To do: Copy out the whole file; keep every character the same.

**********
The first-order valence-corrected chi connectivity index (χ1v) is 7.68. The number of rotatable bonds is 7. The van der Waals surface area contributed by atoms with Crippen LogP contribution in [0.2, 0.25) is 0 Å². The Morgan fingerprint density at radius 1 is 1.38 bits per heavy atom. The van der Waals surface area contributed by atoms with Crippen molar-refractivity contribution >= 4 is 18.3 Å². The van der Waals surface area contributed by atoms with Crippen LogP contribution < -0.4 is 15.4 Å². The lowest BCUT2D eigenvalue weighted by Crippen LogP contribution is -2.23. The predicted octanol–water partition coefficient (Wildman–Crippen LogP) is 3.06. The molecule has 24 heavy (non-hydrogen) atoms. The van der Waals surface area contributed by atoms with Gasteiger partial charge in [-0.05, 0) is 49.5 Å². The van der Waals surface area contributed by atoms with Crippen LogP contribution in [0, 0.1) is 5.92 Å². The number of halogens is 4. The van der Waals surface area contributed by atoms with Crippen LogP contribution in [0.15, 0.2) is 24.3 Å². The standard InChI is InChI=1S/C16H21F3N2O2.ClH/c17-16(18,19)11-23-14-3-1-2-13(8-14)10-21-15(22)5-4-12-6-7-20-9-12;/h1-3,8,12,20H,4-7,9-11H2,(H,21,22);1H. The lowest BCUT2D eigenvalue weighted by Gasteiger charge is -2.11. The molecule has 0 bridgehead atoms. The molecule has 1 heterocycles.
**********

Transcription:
The first-order valence-corrected chi connectivity index (χ1v) is 7.68. The number of rotatable bonds is 7. The van der Waals surface area contributed by atoms with Crippen LogP contribution in [0.2, 0.25) is 0 Å². The Morgan fingerprint density at radius 1 is 1.38 bits per heavy atom. The van der Waals surface area contributed by atoms with Crippen molar-refractivity contribution >= 4 is 18.3 Å². The van der Waals surface area contributed by atoms with Crippen LogP contribution < -0.4 is 15.4 Å². The lowest BCUT2D eigenvalue weighted by Crippen LogP contribution is -2.23. The predicted octanol–water partition coefficient (Wildman–Crippen LogP) is 3.06. The molecule has 24 heavy (non-hydrogen) atoms. The van der Waals surface area contributed by atoms with Gasteiger partial charge in [-0.05, 0) is 49.5 Å². The van der Waals surface area contributed by atoms with Crippen LogP contribution in [0, 0.1) is 5.92 Å². The number of halogens is 4. The van der Waals surface area contributed by atoms with Crippen LogP contribution in [0.15, 0.2) is 24.3 Å². The standard InChI is InChI=1S/C16H21F3N2O2.ClH/c17-16(18,19)11-23-14-3-1-2-13(8-14)10-21-15(22)5-4-12-6-7-20-9-12;/h1-3,8,12,20H,4-7,9-11H2,(H,21,22);1H. The lowest BCUT2D eigenvalue weighted by Gasteiger charge is -2.11. The molecule has 0 bridgehead atoms. The molecule has 1 heterocycles.